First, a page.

The University of Nebraska–Lincoln is providing students with valuable in-person connections and guidance on campus this summer through orientation, hosted by New Student Enrollment.
After last year’s online-only orientation, New Student Enrollment staff worked diligently to provide students a typical on-campus experience this summer, something no other Big Ten school is offering.
“We are the only school in the Big Ten that’s doing a traditional in-person program throughout the summer,” said Jenni Brost, director of New Student Enrollment.
More than 70% of incoming freshmen are coming to campus to attend orientation in person. They get to know the campus, meet their future classmates and build relationships with the university community. Parents tour the campus and speak with orientation leaders about how to best support their future Huskers. At the same time, students participate in bonding activities where they will get to know their peers and potential friends.
“The in-person experience is just so much more special,” said Gracie Williams, an orientation leader and senior English language arts education major. “It allows you to make new friends, and it allows you to make those connections within your major. We like to group our new students by their major or their college group. It allows them to make those friends before they even ever have their first class… so they’re able to get that familiar face. It’s the connections that make in-person experiences so important.”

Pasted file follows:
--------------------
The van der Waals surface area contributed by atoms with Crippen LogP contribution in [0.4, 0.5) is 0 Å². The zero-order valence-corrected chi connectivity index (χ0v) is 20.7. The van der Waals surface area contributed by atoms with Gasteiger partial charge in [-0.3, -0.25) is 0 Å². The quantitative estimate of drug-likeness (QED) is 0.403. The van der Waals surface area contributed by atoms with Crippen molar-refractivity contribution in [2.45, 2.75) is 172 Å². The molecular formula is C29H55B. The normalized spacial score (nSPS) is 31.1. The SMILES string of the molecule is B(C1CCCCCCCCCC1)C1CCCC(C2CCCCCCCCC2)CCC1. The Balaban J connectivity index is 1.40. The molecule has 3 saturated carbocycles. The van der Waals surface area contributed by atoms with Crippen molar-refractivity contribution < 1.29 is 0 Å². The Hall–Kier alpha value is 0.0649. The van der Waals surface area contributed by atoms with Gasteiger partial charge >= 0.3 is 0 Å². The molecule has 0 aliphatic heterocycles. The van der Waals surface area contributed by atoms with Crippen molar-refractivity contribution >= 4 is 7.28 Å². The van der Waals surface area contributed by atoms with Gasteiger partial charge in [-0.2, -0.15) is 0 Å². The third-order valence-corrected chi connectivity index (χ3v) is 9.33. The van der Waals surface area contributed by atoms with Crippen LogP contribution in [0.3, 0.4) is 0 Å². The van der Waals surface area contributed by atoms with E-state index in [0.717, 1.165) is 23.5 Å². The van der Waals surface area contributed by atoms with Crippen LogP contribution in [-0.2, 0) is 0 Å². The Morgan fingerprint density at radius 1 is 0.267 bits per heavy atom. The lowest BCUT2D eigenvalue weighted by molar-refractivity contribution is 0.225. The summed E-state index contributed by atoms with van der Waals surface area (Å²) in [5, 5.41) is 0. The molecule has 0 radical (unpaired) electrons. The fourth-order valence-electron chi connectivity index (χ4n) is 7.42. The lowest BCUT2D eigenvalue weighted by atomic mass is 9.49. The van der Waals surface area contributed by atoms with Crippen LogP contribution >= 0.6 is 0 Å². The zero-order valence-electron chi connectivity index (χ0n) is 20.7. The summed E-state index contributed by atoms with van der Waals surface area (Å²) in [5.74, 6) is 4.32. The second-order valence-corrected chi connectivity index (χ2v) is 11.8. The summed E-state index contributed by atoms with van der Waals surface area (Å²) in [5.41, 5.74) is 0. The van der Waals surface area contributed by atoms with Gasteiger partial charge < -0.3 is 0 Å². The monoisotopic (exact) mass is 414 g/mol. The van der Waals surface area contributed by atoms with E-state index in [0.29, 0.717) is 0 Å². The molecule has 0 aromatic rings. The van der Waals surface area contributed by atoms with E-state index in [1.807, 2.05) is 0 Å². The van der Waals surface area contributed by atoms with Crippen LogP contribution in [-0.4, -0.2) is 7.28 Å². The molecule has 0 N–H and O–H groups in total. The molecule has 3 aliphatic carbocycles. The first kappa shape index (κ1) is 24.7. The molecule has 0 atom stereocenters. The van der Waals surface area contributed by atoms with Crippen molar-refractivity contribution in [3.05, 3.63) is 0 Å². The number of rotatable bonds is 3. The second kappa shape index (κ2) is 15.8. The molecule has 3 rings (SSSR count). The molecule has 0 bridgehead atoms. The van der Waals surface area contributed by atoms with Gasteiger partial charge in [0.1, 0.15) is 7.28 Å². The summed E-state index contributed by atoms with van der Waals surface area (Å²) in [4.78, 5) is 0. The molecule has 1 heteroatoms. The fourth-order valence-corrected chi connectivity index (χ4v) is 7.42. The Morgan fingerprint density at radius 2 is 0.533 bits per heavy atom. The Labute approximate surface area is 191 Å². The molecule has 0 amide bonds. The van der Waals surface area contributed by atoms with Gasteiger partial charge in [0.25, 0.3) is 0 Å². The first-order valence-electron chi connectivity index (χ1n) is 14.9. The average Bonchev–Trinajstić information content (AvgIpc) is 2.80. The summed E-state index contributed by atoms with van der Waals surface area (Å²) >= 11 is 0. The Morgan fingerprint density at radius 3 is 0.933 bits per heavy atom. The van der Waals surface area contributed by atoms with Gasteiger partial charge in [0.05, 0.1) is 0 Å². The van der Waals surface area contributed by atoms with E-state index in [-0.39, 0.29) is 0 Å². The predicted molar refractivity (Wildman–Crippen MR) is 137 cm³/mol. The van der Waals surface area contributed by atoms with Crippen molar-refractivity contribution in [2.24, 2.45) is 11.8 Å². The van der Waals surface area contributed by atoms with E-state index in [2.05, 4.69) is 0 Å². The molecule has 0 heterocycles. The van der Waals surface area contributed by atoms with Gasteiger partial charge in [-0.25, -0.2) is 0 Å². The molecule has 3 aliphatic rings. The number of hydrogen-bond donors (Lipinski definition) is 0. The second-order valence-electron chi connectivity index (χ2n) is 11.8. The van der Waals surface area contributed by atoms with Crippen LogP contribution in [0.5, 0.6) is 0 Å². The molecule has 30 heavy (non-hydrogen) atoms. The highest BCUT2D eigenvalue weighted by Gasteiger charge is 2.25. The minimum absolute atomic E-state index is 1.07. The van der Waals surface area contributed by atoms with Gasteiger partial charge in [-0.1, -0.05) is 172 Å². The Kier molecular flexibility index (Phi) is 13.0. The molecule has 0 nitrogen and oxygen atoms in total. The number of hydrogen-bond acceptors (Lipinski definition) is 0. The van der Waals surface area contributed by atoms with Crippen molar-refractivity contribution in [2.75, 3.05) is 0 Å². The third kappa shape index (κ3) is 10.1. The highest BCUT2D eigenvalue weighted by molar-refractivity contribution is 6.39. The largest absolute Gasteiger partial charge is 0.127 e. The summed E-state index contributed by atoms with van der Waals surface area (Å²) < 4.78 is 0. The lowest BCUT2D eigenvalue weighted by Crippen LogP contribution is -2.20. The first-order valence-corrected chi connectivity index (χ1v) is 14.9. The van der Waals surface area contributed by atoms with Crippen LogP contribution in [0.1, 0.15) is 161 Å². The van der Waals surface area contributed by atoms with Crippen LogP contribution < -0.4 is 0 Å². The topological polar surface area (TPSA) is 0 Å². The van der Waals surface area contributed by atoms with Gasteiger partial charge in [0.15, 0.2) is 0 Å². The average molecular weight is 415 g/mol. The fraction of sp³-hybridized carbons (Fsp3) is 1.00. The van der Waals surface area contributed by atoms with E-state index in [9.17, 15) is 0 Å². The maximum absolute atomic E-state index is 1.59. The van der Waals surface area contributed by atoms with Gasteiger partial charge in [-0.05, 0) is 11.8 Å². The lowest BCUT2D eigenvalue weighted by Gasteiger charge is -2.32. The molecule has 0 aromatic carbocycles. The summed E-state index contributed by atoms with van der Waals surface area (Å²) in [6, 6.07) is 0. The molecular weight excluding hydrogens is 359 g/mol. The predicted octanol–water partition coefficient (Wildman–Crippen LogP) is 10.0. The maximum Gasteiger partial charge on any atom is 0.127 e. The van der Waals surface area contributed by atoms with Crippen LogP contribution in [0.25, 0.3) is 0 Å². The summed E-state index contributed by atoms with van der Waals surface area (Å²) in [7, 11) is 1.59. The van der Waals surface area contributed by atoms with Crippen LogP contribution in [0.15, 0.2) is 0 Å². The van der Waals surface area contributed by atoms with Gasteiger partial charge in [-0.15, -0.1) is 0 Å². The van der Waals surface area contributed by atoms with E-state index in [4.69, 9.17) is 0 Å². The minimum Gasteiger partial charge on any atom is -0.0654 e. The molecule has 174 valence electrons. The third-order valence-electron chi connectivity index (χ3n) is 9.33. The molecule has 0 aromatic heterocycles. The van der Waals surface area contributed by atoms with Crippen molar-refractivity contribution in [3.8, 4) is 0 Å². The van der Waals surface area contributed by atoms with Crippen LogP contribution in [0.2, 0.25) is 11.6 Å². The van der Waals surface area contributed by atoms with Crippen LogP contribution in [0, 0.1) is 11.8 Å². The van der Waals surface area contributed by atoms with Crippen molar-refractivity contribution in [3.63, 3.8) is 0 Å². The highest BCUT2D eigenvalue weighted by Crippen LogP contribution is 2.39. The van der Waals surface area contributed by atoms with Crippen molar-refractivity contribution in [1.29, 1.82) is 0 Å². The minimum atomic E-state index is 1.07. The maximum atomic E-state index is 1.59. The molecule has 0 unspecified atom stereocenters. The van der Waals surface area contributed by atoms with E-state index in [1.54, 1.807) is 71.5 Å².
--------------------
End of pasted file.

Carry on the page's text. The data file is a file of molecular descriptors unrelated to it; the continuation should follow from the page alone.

Emily Nelson, a secondary education major from Plainfield, Illinois, saw her roommate in person for the first time at orientation. The two met online in a group chat for students, where they bonded over their love for the TV show “Dance Moms.’
Nelson’s father, Eric Nelson, said that being on-campus was important enough to make the seven-hour drive.
“Everyone looks forward to that time when they go away to school for the first time, and when you experience it live and in-person and see the excitement and feel the energy, everyone walking around checking out the buildings, that was something that we did not want to miss,” Eric Nelson said.
In the wake of the pandemic, New Student Enrollment staff recognized how important it was for students to have the in-person experience — even if local restrictions were to only allow for a few students at a time.
“We decided even last winter that however many students we could see in person, we were going to do that,” Brost said. “We didn’t know what that number would be going into the summer based on directive health measures. We also put a lot of work into our online orientation, knowing that some students would have to do online orientation…we wanted to make sure that they had an option online…that was really robust and was a really meaningful experience.”
Brost said her staff’s hard work has paid off, and they have received positive feedback from orientation attendees.
“At the end of the day, parents and guests and students come up to me and are so appreciative of the in-person experience and thank us for hosting them,” she said. “It’s been so meaningful for them, and so we’ve just been so excited to host them and be a place where they can get critical information and start building their community at Nebraska.”